“A lot of the initial push was to get guys ready that hadn’t interviewed for a job in 25 years,” Curtis said of the laid-off workforce at the mill. The average age of the workers was about 50 and most of the younger, entry-level employees found work at Poland Springs, the Sappi paper mill in Skowhegan and Huhtamaki packaging in Waterville.

According to the minutes of a recent transition team meeting, 18 former employees have taken retirement with a pension paid by former mill owners UPM-Kymmene Inc. Curtis said the recent announcement by Sappi that the company is retooling one of its paper machines is good news for former Madison workers.


Gregory Schain at New Mill Capital Holdings in New York City, whose company in a joint venture with other entities purchased the Madison mill, said he is confident that they will find a business to move into the former paper-making facility, but that work hinges on the sale of the hydro plant.

“I actually have several businesses that have expressed serious interest in operating at the site, but sourcing power is key, and everyone is in a holding pattern until the hydro sells,” Schain said. “The most obvious sources of power are the hydro or putting in a power generating station using the existing gas line that was installed in 2014. Until the hydro sells and people can explore the cost of that option, we are at a standstill as it relates to reusing the real estate. Hopefully UPM makes a decision soon so we can move forward, and hopefully whoever buys the hydro prioritizes local job creation.”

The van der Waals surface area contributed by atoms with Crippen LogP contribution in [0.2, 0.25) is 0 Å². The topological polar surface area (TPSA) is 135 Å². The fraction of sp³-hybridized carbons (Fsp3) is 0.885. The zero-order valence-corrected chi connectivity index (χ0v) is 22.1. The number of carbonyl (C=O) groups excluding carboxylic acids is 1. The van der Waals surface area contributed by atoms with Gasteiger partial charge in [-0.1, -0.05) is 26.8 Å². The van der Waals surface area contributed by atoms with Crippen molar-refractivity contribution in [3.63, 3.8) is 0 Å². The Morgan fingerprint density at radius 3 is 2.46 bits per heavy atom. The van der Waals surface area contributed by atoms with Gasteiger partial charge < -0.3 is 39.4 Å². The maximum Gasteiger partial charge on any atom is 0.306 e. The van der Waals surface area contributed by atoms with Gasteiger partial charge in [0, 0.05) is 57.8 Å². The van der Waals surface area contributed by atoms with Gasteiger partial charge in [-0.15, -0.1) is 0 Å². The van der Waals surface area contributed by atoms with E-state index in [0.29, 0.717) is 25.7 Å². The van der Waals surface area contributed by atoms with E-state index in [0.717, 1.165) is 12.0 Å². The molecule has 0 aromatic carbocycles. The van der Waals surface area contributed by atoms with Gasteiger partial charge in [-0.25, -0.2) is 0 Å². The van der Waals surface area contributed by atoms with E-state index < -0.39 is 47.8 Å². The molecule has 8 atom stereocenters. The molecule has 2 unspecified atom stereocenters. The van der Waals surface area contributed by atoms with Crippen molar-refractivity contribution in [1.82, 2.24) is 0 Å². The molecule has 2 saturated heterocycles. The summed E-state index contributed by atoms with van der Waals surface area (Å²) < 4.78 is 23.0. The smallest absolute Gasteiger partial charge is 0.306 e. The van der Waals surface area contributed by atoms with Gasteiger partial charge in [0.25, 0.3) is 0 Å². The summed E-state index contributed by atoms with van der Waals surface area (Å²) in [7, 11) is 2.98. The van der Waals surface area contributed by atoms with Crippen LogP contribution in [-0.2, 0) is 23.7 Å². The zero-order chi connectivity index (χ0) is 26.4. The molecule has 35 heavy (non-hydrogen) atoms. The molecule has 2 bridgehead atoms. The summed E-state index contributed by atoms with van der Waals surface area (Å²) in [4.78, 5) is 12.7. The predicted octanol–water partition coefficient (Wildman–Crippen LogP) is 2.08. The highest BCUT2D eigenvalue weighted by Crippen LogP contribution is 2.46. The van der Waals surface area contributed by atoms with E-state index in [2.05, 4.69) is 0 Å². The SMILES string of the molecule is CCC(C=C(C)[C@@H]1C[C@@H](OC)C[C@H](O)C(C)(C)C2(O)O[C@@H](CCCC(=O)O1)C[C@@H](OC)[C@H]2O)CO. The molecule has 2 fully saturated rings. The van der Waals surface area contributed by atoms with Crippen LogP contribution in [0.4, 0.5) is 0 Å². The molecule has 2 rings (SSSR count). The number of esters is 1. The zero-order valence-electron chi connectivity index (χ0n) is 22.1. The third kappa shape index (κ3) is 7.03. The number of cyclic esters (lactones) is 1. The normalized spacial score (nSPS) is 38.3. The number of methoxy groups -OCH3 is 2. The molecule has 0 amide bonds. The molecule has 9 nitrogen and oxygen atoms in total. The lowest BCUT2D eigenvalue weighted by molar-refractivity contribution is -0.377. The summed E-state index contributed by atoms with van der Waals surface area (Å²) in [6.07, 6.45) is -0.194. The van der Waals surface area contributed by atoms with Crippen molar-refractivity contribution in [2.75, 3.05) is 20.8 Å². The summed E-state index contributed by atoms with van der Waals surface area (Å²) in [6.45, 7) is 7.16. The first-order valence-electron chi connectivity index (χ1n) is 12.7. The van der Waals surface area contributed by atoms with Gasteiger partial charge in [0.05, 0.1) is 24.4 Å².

As Madison officials look to court Poland Spring to the hydro and mill sites, the water company is officially staying mum on whether the Somerset County location is being considered.

Heather Printup, community relations manager for Poland Spring Bottling, said Monday in a company statement that as consumer demand for Poland Spring water continues to grow, “we are actively exploring our options to sustainably meet that demand through expansion and increased investment in Maine.”

That expansion, she said, includes identifying additional spring sources and potentially a new bottling facility at a location yet to be determined. The focus, Printup said, is primarily in Western Maine and more recently in the Penobscot River Valley.

Mark Dubois, geologist and natural resources manager for Poland Spring, was in legislative hearings Monday and was not available for comment.